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DEPURANAT : Natural wastewater treatment systems for small communities

Published 2008

The DEPURANAT Project, financed by European FEDER funds, focused on wastewater treatment for productive purpose in the rural and natural environments of the Atlantic Space, thanks to natural treatment or low energy consuming systems.

A consortium made up of ITC - Instituto Tecnologico de Canarias, project leader, University of Minho - Portugal, "CENTA - Centro de Nuevas Tecnologías del Agua" - Spain and of a certain number of Canarian and Portuguese municipalities as well as of IOWater - International Office for Water - France, has been working for 3 years on the building and operation of such facilities.

6 treatment plants, already equipped with such technologies in Spain and Portugal, and 6 others, especially built to use these treatment principles, were followed up to:
* draw up technical guides to help the project contractors build their wastewater treatment plants according to the code of practice, while taking into account the diversity of the natural wastewater treatment techniques now available;
* work out decision-making supporting methods to select the best techniques according to the criteria which the building operator and the municipality are facing in the field.
For this purpose, IOWater designed an expert system to help selecting technologies according to the characteristics of the effluents to be treated and of the site chosen for their building.
This tool was enriched with the results obtained on the pilot units in order to be close to field realities;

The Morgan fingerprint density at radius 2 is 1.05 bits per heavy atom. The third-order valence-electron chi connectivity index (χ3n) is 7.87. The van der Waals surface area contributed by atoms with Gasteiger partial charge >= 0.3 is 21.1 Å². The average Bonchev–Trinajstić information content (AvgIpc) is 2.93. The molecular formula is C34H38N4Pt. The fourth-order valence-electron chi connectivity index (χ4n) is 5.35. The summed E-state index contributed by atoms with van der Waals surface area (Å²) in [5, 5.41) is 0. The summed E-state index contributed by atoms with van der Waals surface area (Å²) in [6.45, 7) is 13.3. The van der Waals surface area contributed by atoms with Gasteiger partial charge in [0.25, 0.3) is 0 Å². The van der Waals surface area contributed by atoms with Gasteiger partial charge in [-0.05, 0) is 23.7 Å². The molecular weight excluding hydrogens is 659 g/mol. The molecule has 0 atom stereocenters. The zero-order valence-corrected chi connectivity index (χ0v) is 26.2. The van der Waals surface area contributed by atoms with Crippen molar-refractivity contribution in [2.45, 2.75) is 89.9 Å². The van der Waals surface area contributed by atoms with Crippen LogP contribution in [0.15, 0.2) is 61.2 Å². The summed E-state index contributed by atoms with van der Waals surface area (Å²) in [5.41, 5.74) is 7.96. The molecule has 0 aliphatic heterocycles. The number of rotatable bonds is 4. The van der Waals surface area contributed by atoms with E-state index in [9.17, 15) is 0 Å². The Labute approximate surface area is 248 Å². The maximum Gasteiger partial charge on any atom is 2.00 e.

* develop by-products (sludge, organic matter, treated wastewater, etc.) to focus on the best integration of the plant from a social and environmental viewpoint, landscape considerations included;
* build the potential market for such techniques in the Atlantic Arc, taking into account the economic advantages and environmental costs (in accordance with the European Framework Directive), but also the "relation" which is built around such sites with the surrounding population (water classes for the children, market-gardening products, floral products, etc.);
* develop training tools for formalizing true engineering on natural wastewater treatment, thanks to the professional support which will result from DEPURANAT.

Not very expensive and simple to install, these decentralized systems will contribute to improve water treatment and will support sustainable economic and financial development in rural areas.
Thanks to these systems, DEPURANAT aims at promoting the use, for decorative or handicraft purposes, of quality products resulting from water treatment, such as aquatic plants.

In the long term, these new activities will enable these areas to develop traditional agriculture and rural tourism. It concerns little populated rural areas, a characteristic of the Atlantic Space, where the lack of wastewater treatment systems means discharging the effluents in neighboring natural environments, thus leading to non-point pollution in areas with great ecological value.

DEPURANAT shows that there are sustainable wastewater management systems, which consist in storing the locally collected water, in treating it on the spot in small decentralized systems (lagooning, filtering garden, planted filter, infiltration bed, sand percolation, etc.), and in reusing the obtained by-products. A catalogue of the pilot systems used in Spain and Portugal has been established.

CENTA and IOWater provide technical support for the development of know-how after construction and during operation for better making known these often forgotten techniques, which are better integrated into the environment, especially for a number of population-equivalents ranging from 100 to 500, which is the case of many building lots.

In the continuity of DEPURANAT, CENTA organized, from 11 to 15 November 2007 in Seville, SMALLWAT, an International Congress dedicated to wastewater treatment in small communities.